In our team meeting, Friday of week four, we decided to pick up where we left off earlier in the week, by focusing on the rest of the feedback we received after our presentation. Moreover, we aimed to refine our concept idea further and come up with solutions to how we could split our project among our four team members.


We summarised and condensed the feedback we had received to make it more actionable and easier to take into consideration when moving on with our project. There were a lot of interesting ideas to consider from what we received, such as how users themselves could input a mixture of emotions of their making, combined from for example clay or colours. Handing over control of the input parameters would allow for a more exciting approach which could potentially be more reflective of how complex emotions are. Moreover, it might feel better for users to have complete control over combining and creating a representation of their feelings at that given time. Another suggestion was to move to a household to ensure everyday use. Our original concept did lack a specific everyday use-case, which is why we especially took this suggestion to heart and which formed the basis of our pivot. A third suggestion was to have more complexity, as in increasing the number of emotions. This leads me to believe that either people weren't listening or that we were unable to get our message across as our intention was always to reach for such depth, but that our prototype would have to have certain limitations, which is why we talked about various ways of measuring the emotional intensity and which emotion users would pick. Another suggestion was to attain data that would tell us the connection between colour and emotions, which we also did mention in our pitch that we aimed to figure out in our initial user research. Others suggested making the installation a safe space where users would feel safe sharing their emotions, which is a important suggestion and one we will take into consideration moving forward. Some people suggested more collaborative interaction between people which we also have taken to heart in our pivot that I will talk of later in this post. Another suggestion was to explore shape and form together and how this could elevate a sense of certain emotions. Shape and form is something we are looking into that we haven't landed on as of yet, but we would very much like to explore how senses can be combined to emphasise emotions. The last types of suggestion were to have other types of emotional input such as heart rate, heat, and so on. Automatic inputs are something we are taking into consideration moving forward with our concept.

Pivot and Refinement

The rest of our meeting revolved around how we could pivot our project to be more of an everyday concept. We started talking about what type of experience we would like people to leave with and came up with four possible paths to pursue; individual and collective awareness, emotional release, spark discussion and improved communication skills. Which opted to figure out which ones to focus on specifically through user research. With that said, we did agree on the purpose of our concept to revolve around collective awareness plus a display of feelings outwards. This comes as a response to our feedback where people suggested more collective interactions, in addition to how we as humans share emotions daily would be a nice foundation to build upon in terms of making the concept more of everyday activity. As for target audience, we were all intrigued by exploring our concept in a multi-person household focused on student accommodation, given that isolation in COVID-19 times will likely have a significant impact on people living together. Towards the end of our meeting, we had gone through various types of inputs and outputs and how they could be applied to a household and landed on a vague concept that we wanted to pursue the next week. This concept was a cylinder with balls inside of it, where each ball correlates to each person in that household which shows that individuals emotions throughout the day. This came from some requirements we set for ourselves, that the concept should be easy to display and easy to access. We played around with input and output methods for the concept, but in the end, we did not land on one specific input or output. This will have to come during our next meeting.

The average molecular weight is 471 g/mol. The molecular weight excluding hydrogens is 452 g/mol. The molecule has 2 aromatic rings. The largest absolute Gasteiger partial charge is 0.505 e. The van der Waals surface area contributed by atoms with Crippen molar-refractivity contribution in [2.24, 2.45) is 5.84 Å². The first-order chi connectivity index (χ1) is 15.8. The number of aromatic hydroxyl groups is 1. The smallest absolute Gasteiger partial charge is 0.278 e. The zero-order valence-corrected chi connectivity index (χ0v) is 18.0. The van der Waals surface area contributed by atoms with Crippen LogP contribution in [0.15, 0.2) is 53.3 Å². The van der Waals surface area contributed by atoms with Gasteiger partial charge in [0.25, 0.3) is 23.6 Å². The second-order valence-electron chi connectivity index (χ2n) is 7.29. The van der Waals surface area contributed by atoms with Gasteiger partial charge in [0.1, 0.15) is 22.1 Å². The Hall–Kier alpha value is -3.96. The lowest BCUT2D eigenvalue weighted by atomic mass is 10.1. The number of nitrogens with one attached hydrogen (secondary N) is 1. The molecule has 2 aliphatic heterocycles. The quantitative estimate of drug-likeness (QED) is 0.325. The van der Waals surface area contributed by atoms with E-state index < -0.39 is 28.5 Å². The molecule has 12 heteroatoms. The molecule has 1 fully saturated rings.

week4 teammeeting pivot idearefinement

[Week 4 - Post 1] - Presentations

Sigurd Soerensen - Wed 25 March 2020, 1:32 pm
Modified: Tue 31 March 2020, 3:32 pm

Emotional Birds